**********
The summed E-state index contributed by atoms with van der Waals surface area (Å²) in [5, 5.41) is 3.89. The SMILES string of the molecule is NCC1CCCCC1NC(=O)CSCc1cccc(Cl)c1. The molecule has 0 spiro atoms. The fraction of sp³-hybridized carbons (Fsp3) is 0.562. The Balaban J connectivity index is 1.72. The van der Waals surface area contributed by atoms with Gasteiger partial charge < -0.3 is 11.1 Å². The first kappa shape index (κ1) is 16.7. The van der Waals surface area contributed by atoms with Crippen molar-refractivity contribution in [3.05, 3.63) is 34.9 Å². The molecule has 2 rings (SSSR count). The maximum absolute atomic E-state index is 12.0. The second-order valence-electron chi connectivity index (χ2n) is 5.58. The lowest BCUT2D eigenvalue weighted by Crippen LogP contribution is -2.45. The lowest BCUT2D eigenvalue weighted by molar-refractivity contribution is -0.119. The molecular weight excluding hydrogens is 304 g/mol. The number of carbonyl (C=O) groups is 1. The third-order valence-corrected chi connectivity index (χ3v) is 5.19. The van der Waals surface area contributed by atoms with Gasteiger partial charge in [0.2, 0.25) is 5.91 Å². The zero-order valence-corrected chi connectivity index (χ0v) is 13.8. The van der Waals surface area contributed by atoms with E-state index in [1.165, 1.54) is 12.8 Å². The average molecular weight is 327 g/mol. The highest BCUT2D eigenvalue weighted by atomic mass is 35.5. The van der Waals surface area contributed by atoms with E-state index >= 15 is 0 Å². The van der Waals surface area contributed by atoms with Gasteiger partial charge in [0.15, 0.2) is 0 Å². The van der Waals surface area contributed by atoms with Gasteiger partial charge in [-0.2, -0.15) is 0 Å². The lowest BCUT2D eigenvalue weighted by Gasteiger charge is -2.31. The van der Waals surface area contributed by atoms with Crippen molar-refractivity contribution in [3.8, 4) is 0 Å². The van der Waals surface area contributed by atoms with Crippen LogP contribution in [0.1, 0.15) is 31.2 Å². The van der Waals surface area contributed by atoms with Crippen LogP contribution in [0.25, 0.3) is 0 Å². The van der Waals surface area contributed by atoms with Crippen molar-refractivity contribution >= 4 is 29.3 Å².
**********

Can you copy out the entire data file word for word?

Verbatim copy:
The summed E-state index contributed by atoms with van der Waals surface area (Å²) in [5, 5.41) is 3.89. The SMILES string of the molecule is NCC1CCCCC1NC(=O)CSCc1cccc(Cl)c1. The molecule has 0 spiro atoms. The fraction of sp³-hybridized carbons (Fsp3) is 0.562. The Balaban J connectivity index is 1.72. The van der Waals surface area contributed by atoms with Gasteiger partial charge < -0.3 is 11.1 Å². The first kappa shape index (κ1) is 16.7. The van der Waals surface area contributed by atoms with Crippen molar-refractivity contribution in [3.05, 3.63) is 34.9 Å². The molecule has 2 rings (SSSR count). The maximum absolute atomic E-state index is 12.0. The second-order valence-electron chi connectivity index (χ2n) is 5.58. The lowest BCUT2D eigenvalue weighted by Crippen LogP contribution is -2.45. The lowest BCUT2D eigenvalue weighted by molar-refractivity contribution is -0.119. The molecular weight excluding hydrogens is 304 g/mol. The number of carbonyl (C=O) groups is 1. The third-order valence-corrected chi connectivity index (χ3v) is 5.19. The van der Waals surface area contributed by atoms with Gasteiger partial charge in [0.2, 0.25) is 5.91 Å². The zero-order valence-corrected chi connectivity index (χ0v) is 13.8. The van der Waals surface area contributed by atoms with E-state index in [1.165, 1.54) is 12.8 Å². The average molecular weight is 327 g/mol. The highest BCUT2D eigenvalue weighted by atomic mass is 35.5. The van der Waals surface area contributed by atoms with E-state index >= 15 is 0 Å². The van der Waals surface area contributed by atoms with Gasteiger partial charge in [0.15, 0.2) is 0 Å². The van der Waals surface area contributed by atoms with Gasteiger partial charge in [-0.2, -0.15) is 0 Å². The lowest BCUT2D eigenvalue weighted by Gasteiger charge is -2.31. The van der Waals surface area contributed by atoms with Crippen molar-refractivity contribution in [3.8, 4) is 0 Å². The van der Waals surface area contributed by atoms with Crippen LogP contribution in [0.1, 0.15) is 31.2 Å². The van der Waals surface area contributed by atoms with Crippen LogP contribution in [0.25, 0.3) is 0 Å². The van der Waals surface area contributed by atoms with Crippen molar-refractivity contribution >= 4 is 29.3 Å².